And Republican state Rep. Cindi Duchow said she was reintroducing a constitutional amendment that would change the bail process in Wisconsin to allow judges to consider a defendant’s danger to the community when setting bail. Judges currently are only allowed to consider the possibility that defendants might not show up for a court appearance when setting bail.
“He tried to run over his girlfriend with his car — that’s attempted murder,” Duchow said. “If you’re a danger to society, you should have to work hard to get out.”
Thompson, the police chief, said that there was no evidence the bloodshed Sunday was a terrorist attack or that the suspect knew anyone in the parade. The man acted alone, the chief said.
The suspect had left the site of the domestic disturbance before officers arrived, and was not being chased by police at the time of the crash, according to the chief, who gave no further details on the dispute.
NBC News published doorbell camera footage that appeared to capture the man’s arrest. It showed him shivering in just a T-shirt, knocking on a homeowner’s door and asking for help calling for a ride. Moments later, police surrounded the house and shouted, “Hands up!” The man, standing on the porch, held up his hands and said, “Whoa whoa whoa!”
On Sunday, a joyous scene of marching bands and children dancing in Santa hats and waving pompoms gave way in an instant to screams and the sight of crumpled bodies as the SUV sped through barricades and struck dancers, musicians and others in the community of 72,000.
Police identified those killed as Virginia Sorenson, 79; LeAnna Owen, 71; Tamara Durand, 52; Jane Kulich, 52; and Wilhelm Hospel, 81. Sorenson, Owen and Durand were mem bers the Dancing Grannies club, and Hospel helped out with the group.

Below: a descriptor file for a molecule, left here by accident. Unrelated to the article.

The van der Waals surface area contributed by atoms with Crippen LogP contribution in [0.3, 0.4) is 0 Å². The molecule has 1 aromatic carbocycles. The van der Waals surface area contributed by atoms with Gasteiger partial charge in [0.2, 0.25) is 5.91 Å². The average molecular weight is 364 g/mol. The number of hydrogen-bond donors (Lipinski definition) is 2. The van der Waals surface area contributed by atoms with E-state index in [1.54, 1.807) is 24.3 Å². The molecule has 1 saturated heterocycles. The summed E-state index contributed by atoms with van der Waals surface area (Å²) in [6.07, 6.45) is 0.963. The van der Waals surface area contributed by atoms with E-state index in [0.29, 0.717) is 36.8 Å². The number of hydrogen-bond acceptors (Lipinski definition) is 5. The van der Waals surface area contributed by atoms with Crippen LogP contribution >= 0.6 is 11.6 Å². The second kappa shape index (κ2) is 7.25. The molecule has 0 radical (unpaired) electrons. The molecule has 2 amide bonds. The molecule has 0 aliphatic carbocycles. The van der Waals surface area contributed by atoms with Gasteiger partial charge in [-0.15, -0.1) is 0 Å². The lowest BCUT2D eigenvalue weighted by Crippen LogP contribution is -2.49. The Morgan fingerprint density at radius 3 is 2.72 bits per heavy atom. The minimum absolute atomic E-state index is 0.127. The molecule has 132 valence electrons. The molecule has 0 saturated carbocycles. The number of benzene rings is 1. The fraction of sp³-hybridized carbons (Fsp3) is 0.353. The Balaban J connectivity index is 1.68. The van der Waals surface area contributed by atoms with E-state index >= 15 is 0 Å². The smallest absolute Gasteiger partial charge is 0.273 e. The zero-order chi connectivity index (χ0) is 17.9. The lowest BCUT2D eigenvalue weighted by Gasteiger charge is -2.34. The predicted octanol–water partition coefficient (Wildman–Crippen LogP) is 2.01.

“It looked like dummies being thrown in the air,” said Nicole Schneiter, who was there with her children and grandchildren. “It took a second to register, like, ‘Is that what we really just saw?’ And then you looked in the road and there were just people laying in the road.”
At least nine patients, most of them children, were in critical condition Monday at two hospitals, and seven others were reported in serious condition.
Hundreds gathered at a downtown park Monday night in Waukesha, Wisconsin, for a candlelight vigil in honor of those lost and hurt in a deadly Christmas parade crash a day earlier. A pair of clergy solemnly read the names of those who died. Volunteers handed out sandwiches, hot chocolate, and candles at the vigil, which was attended by interfaith leaders and elected officials.
“We are parents. We are neighbors. We are hurting. We are angry. We are sad. We are confused. We are thankful. We are all in this together. We are Waukesha Strong,” said a tearful Amanda Medina Roddy with the Waukesha school district.
The chief said that police weren’t pursuing the suspect before he entered the parade route, but an officer did fire a shot to try to stop him. The officer stopped firing because of the danger to others. The man was not injured.
Mayor Shawn Reilly described the parade as a “Norman Rockwell-type” event that “became a nightmare.”
Bauer reported from Madison, Wisconsin, and Condon reported from New York. Associated Press writers Kathleen Foody in Chicago, Tammy Webber in Fenton, Michigan, and Michael Biesecker in Washington contributed.